We’re integrating Tectonic with Red Hat OpenShift

We are bringing the best of Tectonic to Red Hat OpenShift to build the most secure, hybrid Kubernetes application platform.

Vault Open Cloud Service

Tectonic's Vault Open Cloud Service provides a one-click, fully managed Vault Secret Management Service on-top of a Tectonic cluster.

  • Secure by Default: Hands-free automated creation of TLS certificates between all components ensure all best practices are followed for secret security. Further, unseal operations are easy via the API.
  • Highly available: Multiple instances of Vault are clustered together via an etcd backend and secured.
  • Safe Upgrades: Rolling out a new Vault version is as easy as updating the Vault Cluster definition; everything is automatically handled using Vault best practices while pausing for unseal tokens.

Deploying Vault OCS

Use Tectonic Console to enable Vault OCS for selected namespaces. Then, use kubectl and the Vault Commands (CLI) tool to initialize the instance and unseal the cluster.

Creating the Vault Service will automatically generate TLS certs for the Service, and create and deploy a supporting etcd cluster. It will create two Vault Pods, and a Service routing to them.

By default, objects created using the Vault OCS will be labeled app=vault.

Using the Vault Open Cloud Service to deploy a Vault instance will create the following Kubernetes objects:

  • A Vault CRD
  • 2 Pod Vault Deployment
  • A Vault Replica Set
  • A Vault Service of type: Cluster IP
  • A Vault Config Map
  • A Vault client and server TLS Secret
  • An etcd client, peer, and server TLS Secret
  • An etcd server TLS

Initializing and Unsealing

Once enabled, use Console to create a new Vault Service, then use the Vault Commands (CLI) tool to initialize the instance, obtain the keys, and unseal the cluster.

Proxy the Vault instance to your laptop

$ kubectl -n default get vault example -o jsonpath='{.status.nodes.sealed[0]}' | xargs -0 -I {} kubectl -n default port-forward {} 8200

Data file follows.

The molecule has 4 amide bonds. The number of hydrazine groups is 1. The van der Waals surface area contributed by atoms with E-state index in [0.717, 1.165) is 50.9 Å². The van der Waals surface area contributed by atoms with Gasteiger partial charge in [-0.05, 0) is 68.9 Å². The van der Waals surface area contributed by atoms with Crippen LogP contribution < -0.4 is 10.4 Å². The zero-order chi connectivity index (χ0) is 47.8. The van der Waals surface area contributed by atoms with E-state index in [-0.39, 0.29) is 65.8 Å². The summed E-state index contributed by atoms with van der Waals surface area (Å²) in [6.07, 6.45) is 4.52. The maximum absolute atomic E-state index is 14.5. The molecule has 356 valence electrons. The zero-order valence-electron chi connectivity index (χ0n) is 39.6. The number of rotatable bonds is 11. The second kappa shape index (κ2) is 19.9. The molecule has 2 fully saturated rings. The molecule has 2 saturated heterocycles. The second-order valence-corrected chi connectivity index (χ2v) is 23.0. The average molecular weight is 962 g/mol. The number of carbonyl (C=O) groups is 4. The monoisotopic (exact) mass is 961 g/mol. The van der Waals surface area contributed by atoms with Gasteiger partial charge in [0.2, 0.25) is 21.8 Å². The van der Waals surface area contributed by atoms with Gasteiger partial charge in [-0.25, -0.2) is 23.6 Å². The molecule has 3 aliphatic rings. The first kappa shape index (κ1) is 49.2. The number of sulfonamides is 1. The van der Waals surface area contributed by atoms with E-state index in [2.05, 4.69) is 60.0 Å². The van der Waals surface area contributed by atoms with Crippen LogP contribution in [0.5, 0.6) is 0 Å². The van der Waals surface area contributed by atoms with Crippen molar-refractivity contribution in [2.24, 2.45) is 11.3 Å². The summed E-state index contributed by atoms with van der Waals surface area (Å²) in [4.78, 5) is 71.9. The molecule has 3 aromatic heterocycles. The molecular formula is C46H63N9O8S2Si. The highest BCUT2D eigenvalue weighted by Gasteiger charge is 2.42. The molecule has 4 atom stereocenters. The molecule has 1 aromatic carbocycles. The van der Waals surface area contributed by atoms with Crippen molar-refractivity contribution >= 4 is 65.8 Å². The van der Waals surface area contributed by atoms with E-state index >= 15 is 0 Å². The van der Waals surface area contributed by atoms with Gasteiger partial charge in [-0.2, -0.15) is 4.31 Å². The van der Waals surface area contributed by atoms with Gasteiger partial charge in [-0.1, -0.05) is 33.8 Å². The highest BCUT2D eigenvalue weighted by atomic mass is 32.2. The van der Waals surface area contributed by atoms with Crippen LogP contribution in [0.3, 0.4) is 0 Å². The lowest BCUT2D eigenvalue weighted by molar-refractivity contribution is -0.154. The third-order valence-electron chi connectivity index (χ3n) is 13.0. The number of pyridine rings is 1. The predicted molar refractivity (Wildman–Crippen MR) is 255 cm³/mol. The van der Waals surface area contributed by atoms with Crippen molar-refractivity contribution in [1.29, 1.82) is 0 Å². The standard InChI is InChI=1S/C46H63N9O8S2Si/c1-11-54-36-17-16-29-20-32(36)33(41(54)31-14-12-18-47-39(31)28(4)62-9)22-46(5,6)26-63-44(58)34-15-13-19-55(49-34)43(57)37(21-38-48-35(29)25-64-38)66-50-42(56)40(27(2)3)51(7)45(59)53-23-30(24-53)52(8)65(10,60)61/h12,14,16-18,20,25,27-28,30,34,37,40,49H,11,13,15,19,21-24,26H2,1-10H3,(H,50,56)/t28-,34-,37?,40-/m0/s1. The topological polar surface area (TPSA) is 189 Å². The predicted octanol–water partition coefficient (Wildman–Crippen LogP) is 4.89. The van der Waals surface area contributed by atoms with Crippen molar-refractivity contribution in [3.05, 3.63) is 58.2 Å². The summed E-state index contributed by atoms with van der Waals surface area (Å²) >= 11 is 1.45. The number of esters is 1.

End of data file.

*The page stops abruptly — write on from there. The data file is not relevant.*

Point the vault CLI to the local endpoint

Because communication passes over localhost through a secured tunnel, verification may be skipped.

$ export VAULT_SKIP_VERIFY="true"
$ export VAULT_ADDR='https://localhost:8200'

Use the Vault CLI tools to initialize the cluster

The initialization flow generates key material that is used to securely unseal the cluster. A cluster is sealed when it is first created, or when the master encryption keys are released from memory, typically due to a restart. To unseal the cluster, provide the generated keys.

$ vault init -key-shares=1 -key-threshold=1
Unseal Key 1: <string>
Initial Root Token: <string>

Vault initialized with 1 keys and a key threshold of 1. Please
securely distribute the above keys. When the vault is re-sealed,
restarted, or stopped, you must provide at least 1 of these keys
to unseal it again.

Vault does not store the master key. Without at least 1 keys,
your vault will remain permanently sealed.


Use the Unseal Key returned from vault init to unseal the cluster.

$ vault unseal
Key (will be hidden):
Sealed: false
Key Shares: 1
Key Threshold: 1
Unseal Progress: 0
Unseal Nonce:

The first node unsealed in a multi-node Vault cluster will become the active node. The active node holds the leader election lock. The other unsealed nodes become standbys with the status of Running but condition of ContainersNotReady until they need to take over.

Repeat for each Vault instance

Repeat the unseal process by port-forwarding to each instance listed as sealed. This will make them available for failover if the active instance fails.

$ kubectl -n default get vault example -o jsonpath='{.status.sealedNodes}'

Working with Kubernetes Services and Secrets

Use the Vault Service’s YAML manifest to obtain the clientSecret and serverSecret required to expose the Vault instance to your apps.

For more information, see Configuring Vault nodes.